Happy-yet-Hesitant Parents Send Students Back to School


Sivaragha Buddana '22

Illustrated by: Sivaragha Buddana ’22

SAHANA ALI ‘23 and AVA YAP ‘23

Overcrowding in Edison schools has been a looming problem throughout the past decade and the district has yet to take action. In 2020, Edison parents created a $183.2 million school referendum that addressed overcrowding in the district’s public schools. However, the referendum did not pass in a 4,643 to 2,855 vote. Now during the COVID-19 pandemic, parents reluctantly send their children to Edison Public Schools well aware of the logistics of following all CDC guidelines. These logistics are especially concerning as Edison High School is overcrowded, especially with the influx of more than 650 freshmen who now roam the halls.

“During passing, I walk shoulder to shoulder with kids who don’t wear their masks properly,” said Emily Fodor ‘23.

“Passing” is the five-minute interval for students to walk from one class to another. In the duration of those five minutes, Fodor estimated around 1 out of 4 of students takes off their mask or tampers with it to reveal their nose or full face. Students relay these observations of school safety home, and parents are concerned about whether or not sending their children to school is safe.

Parents reluctantly send their children to Edison Public Schools well aware of the logistics of following all CDC guidelines.

Mother of two and secretary of Saint Matthew School, Toniann Ambrosio ‘90 understands that schools are working with what they can in order to provide children with the education they deserve. She believes in-person learning is the best way for a child to learn.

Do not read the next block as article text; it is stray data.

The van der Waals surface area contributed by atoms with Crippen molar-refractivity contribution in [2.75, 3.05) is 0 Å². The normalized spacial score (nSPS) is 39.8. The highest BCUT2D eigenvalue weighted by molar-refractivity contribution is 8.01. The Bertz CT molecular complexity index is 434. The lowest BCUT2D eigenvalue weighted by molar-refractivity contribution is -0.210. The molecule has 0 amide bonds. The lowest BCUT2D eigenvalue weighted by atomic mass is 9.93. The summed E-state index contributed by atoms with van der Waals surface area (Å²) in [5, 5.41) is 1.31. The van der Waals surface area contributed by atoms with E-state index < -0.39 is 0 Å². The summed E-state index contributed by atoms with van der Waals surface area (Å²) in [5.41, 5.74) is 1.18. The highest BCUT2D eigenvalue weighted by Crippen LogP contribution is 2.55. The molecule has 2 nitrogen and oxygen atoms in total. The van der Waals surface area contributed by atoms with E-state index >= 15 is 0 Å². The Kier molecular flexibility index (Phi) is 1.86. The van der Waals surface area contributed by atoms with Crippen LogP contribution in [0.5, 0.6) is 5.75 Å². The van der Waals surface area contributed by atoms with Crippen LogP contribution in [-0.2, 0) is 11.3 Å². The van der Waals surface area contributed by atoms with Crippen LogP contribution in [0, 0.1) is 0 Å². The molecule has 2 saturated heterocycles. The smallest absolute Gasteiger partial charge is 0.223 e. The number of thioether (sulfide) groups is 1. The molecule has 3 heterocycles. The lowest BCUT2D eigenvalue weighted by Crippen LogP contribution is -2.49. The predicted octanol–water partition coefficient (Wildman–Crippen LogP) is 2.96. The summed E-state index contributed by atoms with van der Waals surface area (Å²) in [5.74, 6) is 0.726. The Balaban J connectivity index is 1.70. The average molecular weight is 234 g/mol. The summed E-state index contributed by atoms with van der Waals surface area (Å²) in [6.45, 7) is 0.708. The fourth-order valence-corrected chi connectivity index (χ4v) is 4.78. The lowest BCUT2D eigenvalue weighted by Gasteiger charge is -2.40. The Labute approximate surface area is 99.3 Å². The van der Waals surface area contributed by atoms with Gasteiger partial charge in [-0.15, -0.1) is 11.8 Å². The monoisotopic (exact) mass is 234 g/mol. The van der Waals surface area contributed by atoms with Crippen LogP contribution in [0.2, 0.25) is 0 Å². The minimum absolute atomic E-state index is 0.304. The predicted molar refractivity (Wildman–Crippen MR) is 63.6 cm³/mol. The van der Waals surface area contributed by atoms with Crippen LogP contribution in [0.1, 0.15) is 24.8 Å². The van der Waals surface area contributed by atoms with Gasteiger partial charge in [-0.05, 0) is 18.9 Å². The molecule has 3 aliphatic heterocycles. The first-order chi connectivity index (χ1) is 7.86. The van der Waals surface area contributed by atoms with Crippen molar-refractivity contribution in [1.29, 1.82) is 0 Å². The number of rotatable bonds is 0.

“It is vital for them to be in a classroom where they have the access to resources that they need. Testing can be done in front of a teacher… so she/he is able to monitor the testing closely for when the student does well or needs improvement,” said Ambrosio.

Ambrosio’s opinion lines up with the views of the CDC who released a statement saying in-person learning benefits children more than remote. However, transmission rates for COVID-19 are increasing along with pending vaccination approvals. Najima Naidoo, mother of two as well, has been surprised by the number of positive cases in the Edison school district.

“It seems like every week I’m getting a new email about a Covid-positive student at the school [Edison High School],” Naidoo states.

At the time of this writing, there have been 126 reported COVID-19 positive cases in schools, according to the state Department of Health.

The CDC and health experts everywhere continue to advocate for the effectiveness and safeness for the COVID-19 antibody vaccine. Many parents are getting their children vaccinated to prevent them from contracting COVID-19 and or developing life threatening symptoms, as a result.

“If Governor Murphy mandated all students twelve and over to be vaccinated… it would definitely give me as a parent peace of mind,” Ambrosio said.